The HTCs and NBDF Chapters listed below were honored guests for the evening:

    1. Orthopedic Institute for Children Hemophilia Program supporting the Hemophilia Foundation of Southern California
    2. Oregon Health & Science University Hemophilia Center supporting Pacific Northwest Bleeding Disorders
    3. Indiana Hemophilia & Thrombosis Center supporting Hemophilia of Indiana
    4. Cincinnati Children’s Hospital supporting Tri-State Bleeding Disorder Foundation
    5. Rady Children’s Hospital supporting Hemophilia Association of San Diego County

    The Hemophilia Alliance, co-presenting sponsor of the Unite for Bleeding Disorders Walk program, was honored for helping NBDF launch and promote the HTC Challenge program. The goal of the program is to increase HTC participation in NBDF Unite Walks and in the 3 years since the program’s inception, the HTCs have raised more than $80,000 for local Chapters. Keep in mind, the 2023 Walk season is just getting started!! HTCs, Keep Walking!!

  • Linda Gammage Social Worker Conference Planning Committee Update
  • by Jeff Amond, Director Member & Community Relations

    The Linda Gammage Social Worker Conference Planning Committee and the Hemophilia Alliance are happy to announce that Diane Bartlett has been selected as the newest member of the Planning Committee. Diane’s 3-year term will start immediately. Please see Diane’s picture and bio listed below.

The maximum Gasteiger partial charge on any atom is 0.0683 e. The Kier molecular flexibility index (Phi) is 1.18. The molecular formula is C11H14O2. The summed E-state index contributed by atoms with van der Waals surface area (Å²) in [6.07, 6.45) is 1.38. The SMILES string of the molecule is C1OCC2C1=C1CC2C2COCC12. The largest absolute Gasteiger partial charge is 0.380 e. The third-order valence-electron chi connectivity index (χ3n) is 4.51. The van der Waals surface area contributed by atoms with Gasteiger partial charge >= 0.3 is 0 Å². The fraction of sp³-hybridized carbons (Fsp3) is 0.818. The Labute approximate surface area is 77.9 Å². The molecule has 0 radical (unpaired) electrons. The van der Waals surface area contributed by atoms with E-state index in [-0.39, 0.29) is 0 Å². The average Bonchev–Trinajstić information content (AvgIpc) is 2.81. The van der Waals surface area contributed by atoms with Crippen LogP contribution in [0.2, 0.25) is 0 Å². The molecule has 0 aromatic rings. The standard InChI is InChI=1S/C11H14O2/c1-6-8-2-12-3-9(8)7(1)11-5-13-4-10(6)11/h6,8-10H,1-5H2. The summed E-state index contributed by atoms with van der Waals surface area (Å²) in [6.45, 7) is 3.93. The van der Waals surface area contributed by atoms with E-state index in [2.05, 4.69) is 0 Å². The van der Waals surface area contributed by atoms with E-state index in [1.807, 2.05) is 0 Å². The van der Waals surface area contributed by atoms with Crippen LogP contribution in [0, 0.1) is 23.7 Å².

Diane Bartlett, LCSW is Program Manager and Social Worker at St. Luke’s Hemophilia Center in Boise, ID. Additionally, she is an Adjunct Professor teaching social work & psychology courses including Gender and Human Sexuality. She is considered a sought-after public speaker and has provided numerous presentations to large groups within St. Luke’s Health System, at community-based health conferences, and at local universities on mental health, medical social work, clinical ethics, and women’s wellness. Originally from the San Francisco area, she attended undergraduate at Texas Tech University and obtained her master’s in social work from University of Texas at Arlington. Over the past 30 years, she has worked as a licensed social worker in Texas, Ohio and Idaho.